A capital city that is also the prime economic, cultural, or intellectual centre of a nation or an empire is sometimes referred to as a primate city. Examples are Athens, Beijing, Brussels, Budapest, Buenos Aires, Cairo, Copenhagen, Dublin, Lima, Lisbon, London, Madrid, Manila, Montevideo, Mexico City, Nairobi, Paris, Prague, Rome, Seoul, Stockholm, Tokyo, Vienna, Vilnius, and Warsaw.

The convergence of political and economic or cultural power is by no means universal. Traditional capitals may be economically eclipsed by provincial rivals, e.g. Nanking by Shanghai, Edinburgh by Glasgow and numerous US state capitals. The decline of a dynasty or culture could also mean the extinction of its capital city, as occurred at Babylon and Cahokia.

Although many capitals are defined by constitution or legislation, many long-time capitals have no legal designation as such: for example Bern, Edinburgh, Lisbon, London, Melbourne, Paris, Toronto and Wellington. They are recognised as capitals as a matter of convention, and because all or almost all the country's central political institutions, such as government departments, supreme court, legislature, embassies, etc., are located in or near them.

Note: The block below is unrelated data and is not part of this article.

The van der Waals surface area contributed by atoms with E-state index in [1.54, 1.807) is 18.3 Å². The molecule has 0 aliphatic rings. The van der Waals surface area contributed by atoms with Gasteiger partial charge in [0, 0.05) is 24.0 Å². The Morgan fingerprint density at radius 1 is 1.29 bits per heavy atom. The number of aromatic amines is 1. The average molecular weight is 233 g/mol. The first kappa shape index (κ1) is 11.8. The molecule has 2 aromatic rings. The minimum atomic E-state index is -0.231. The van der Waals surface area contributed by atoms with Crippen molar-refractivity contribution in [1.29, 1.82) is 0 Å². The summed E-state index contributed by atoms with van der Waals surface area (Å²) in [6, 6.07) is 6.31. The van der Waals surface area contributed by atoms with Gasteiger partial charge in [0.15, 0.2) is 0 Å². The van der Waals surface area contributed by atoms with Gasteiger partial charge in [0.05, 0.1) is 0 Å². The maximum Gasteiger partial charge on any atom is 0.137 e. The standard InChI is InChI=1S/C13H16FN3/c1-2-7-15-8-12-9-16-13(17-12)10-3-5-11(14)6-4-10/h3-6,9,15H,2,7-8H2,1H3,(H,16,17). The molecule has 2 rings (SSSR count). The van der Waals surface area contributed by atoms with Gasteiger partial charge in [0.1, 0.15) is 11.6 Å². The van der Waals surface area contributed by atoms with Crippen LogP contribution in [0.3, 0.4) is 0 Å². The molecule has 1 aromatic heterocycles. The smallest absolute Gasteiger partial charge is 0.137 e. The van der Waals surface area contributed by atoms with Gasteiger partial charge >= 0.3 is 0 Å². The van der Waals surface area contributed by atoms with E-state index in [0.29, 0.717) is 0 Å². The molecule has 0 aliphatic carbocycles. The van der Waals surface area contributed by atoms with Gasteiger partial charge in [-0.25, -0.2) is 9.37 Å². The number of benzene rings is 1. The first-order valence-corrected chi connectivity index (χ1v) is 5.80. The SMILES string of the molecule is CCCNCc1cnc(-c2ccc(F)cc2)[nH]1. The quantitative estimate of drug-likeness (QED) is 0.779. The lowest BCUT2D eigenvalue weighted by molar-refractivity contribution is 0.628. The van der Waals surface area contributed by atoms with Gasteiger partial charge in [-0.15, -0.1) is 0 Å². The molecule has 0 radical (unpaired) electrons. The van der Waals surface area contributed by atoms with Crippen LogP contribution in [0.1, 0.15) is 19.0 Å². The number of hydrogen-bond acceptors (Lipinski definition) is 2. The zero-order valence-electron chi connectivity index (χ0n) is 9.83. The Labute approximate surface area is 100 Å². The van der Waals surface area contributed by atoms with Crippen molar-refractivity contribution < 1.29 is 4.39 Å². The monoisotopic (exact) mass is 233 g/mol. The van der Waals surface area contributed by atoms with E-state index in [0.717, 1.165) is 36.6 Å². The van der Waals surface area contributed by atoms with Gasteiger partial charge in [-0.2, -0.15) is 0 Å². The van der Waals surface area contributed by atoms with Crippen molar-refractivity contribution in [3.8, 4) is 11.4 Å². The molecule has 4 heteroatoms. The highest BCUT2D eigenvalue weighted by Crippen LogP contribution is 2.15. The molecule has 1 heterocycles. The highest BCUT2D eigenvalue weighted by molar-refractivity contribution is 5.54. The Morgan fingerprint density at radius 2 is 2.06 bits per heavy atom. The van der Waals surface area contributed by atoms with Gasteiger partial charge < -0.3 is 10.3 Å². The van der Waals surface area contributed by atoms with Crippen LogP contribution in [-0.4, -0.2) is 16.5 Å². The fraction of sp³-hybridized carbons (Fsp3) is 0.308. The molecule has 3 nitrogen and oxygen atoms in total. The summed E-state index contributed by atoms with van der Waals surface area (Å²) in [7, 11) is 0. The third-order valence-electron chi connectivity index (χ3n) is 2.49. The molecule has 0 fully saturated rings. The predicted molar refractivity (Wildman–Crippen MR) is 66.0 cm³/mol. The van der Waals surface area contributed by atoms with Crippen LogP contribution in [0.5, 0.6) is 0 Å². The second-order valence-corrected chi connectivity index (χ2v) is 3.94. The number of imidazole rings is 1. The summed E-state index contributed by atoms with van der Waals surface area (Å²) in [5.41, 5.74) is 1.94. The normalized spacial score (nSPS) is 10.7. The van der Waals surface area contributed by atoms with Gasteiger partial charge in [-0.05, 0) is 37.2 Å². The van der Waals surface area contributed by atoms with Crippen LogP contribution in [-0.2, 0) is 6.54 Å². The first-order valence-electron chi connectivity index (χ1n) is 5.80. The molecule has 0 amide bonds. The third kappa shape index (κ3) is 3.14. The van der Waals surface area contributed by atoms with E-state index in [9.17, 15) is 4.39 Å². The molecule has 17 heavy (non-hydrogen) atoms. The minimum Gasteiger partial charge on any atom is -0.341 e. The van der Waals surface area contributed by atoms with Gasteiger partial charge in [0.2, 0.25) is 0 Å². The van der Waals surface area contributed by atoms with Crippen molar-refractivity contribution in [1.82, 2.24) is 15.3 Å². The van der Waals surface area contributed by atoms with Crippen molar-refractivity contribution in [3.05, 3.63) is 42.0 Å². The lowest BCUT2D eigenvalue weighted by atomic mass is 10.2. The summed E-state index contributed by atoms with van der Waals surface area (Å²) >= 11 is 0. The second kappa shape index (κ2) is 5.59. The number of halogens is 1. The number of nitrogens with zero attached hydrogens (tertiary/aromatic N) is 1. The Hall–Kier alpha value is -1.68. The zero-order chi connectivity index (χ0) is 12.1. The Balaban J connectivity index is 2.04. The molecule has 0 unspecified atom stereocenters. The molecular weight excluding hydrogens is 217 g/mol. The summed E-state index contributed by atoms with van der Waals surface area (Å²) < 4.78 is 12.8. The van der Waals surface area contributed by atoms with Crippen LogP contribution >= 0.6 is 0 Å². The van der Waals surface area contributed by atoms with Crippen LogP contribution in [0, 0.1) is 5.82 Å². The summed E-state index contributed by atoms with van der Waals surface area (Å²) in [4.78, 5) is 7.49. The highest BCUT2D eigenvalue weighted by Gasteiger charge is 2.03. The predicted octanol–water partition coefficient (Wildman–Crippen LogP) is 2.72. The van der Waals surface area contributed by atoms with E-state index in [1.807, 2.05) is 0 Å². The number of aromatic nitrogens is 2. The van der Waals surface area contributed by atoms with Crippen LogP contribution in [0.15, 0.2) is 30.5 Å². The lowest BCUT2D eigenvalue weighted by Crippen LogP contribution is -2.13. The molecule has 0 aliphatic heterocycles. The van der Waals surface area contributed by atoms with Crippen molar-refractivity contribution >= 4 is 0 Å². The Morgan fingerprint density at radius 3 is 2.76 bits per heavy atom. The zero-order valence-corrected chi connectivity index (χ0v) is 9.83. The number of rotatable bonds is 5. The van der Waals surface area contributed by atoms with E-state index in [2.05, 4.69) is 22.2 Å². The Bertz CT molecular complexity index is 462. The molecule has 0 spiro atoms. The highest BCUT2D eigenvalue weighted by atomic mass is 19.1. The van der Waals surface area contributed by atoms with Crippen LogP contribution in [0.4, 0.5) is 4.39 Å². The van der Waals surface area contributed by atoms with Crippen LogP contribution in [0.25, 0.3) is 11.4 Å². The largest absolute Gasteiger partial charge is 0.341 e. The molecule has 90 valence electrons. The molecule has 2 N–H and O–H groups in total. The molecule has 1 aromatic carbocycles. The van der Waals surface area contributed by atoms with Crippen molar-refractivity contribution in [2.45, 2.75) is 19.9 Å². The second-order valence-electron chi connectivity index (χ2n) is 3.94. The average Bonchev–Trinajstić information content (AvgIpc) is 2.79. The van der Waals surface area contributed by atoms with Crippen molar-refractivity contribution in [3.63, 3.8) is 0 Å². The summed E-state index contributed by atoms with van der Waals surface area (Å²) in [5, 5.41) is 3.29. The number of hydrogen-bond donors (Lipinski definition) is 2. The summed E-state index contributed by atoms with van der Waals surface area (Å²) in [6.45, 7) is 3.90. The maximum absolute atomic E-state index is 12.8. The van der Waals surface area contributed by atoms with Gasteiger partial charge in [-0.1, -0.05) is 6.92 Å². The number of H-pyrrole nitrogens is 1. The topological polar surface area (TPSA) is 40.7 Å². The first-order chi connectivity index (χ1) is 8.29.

Planned capital cities

Many current capital cities were deliberately planned by government to house the seat of government of the nation or subdivision. These cities, such as Abuja, Nigeria (1991); Ankara, Turkey (1923); Dhaka, Bangladesh (1971); Brasília, Brazil (1960); Canberra, Australia (1927); Islamabad, Pakistan (1960); Frankfort, Kentucky (1792); Jefferson City, Missouri (1821); Jhongsing New Village, Taiwan, Republic of China (1955); New Delhi, India (1911); Oklahoma City, Oklahoma (1889); Ottawa, Canada (1857); Quezon City, Philippines (1948–1976); Raleigh, North Carolina, USA (1792); Washington D.C., USA (1800); and Wellington, New Zealand (1865) satisfy one or both of the following criteria: